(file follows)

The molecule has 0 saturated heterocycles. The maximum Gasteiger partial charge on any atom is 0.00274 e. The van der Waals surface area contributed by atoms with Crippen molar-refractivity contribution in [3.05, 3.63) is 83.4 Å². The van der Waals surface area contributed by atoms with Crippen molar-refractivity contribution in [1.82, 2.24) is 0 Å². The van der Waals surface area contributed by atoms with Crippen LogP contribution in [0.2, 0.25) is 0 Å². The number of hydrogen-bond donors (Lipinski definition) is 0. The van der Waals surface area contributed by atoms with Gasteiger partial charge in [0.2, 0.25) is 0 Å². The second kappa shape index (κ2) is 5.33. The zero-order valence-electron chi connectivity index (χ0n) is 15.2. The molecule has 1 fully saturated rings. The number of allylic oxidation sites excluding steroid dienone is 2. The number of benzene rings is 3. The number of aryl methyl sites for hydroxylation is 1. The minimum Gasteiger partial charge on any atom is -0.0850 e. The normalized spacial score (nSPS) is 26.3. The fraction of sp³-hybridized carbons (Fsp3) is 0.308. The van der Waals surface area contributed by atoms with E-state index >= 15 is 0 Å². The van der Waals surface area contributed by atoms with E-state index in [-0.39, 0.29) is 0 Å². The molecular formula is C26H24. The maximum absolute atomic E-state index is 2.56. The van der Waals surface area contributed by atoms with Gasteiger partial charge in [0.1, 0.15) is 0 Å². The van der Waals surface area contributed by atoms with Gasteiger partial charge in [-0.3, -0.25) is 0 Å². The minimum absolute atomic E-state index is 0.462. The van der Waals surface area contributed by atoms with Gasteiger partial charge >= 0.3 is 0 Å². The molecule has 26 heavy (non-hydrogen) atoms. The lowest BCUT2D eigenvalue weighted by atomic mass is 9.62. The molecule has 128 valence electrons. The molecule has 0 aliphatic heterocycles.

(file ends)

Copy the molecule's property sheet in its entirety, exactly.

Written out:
The molecule has 0 saturated heterocycles. The maximum Gasteiger partial charge on any atom is 0.00274 e. The van der Waals surface area contributed by atoms with Crippen molar-refractivity contribution in [3.05, 3.63) is 83.4 Å². The van der Waals surface area contributed by atoms with Crippen molar-refractivity contribution in [1.82, 2.24) is 0 Å². The van der Waals surface area contributed by atoms with Crippen LogP contribution in [0.2, 0.25) is 0 Å². The number of hydrogen-bond donors (Lipinski definition) is 0. The van der Waals surface area contributed by atoms with Gasteiger partial charge in [0.2, 0.25) is 0 Å². The second kappa shape index (κ2) is 5.33. The zero-order valence-electron chi connectivity index (χ0n) is 15.2. The molecule has 1 fully saturated rings. The number of allylic oxidation sites excluding steroid dienone is 2. The number of benzene rings is 3. The number of aryl methyl sites for hydroxylation is 1. The minimum Gasteiger partial charge on any atom is -0.0850 e. The normalized spacial score (nSPS) is 26.3. The fraction of sp³-hybridized carbons (Fsp3) is 0.308. The van der Waals surface area contributed by atoms with E-state index >= 15 is 0 Å². The van der Waals surface area contributed by atoms with E-state index in [-0.39, 0.29) is 0 Å². The molecular formula is C26H24. The maximum absolute atomic E-state index is 2.56. The van der Waals surface area contributed by atoms with Gasteiger partial charge in [0.1, 0.15) is 0 Å². The van der Waals surface area contributed by atoms with Gasteiger partial charge in [-0.3, -0.25) is 0 Å². The minimum absolute atomic E-state index is 0.462. The van der Waals surface area contributed by atoms with Gasteiger partial charge >= 0.3 is 0 Å². The molecule has 26 heavy (non-hydrogen) atoms. The lowest BCUT2D eigenvalue weighted by atomic mass is 9.62. The molecule has 128 valence electrons. The molecule has 0 aliphatic heterocycles.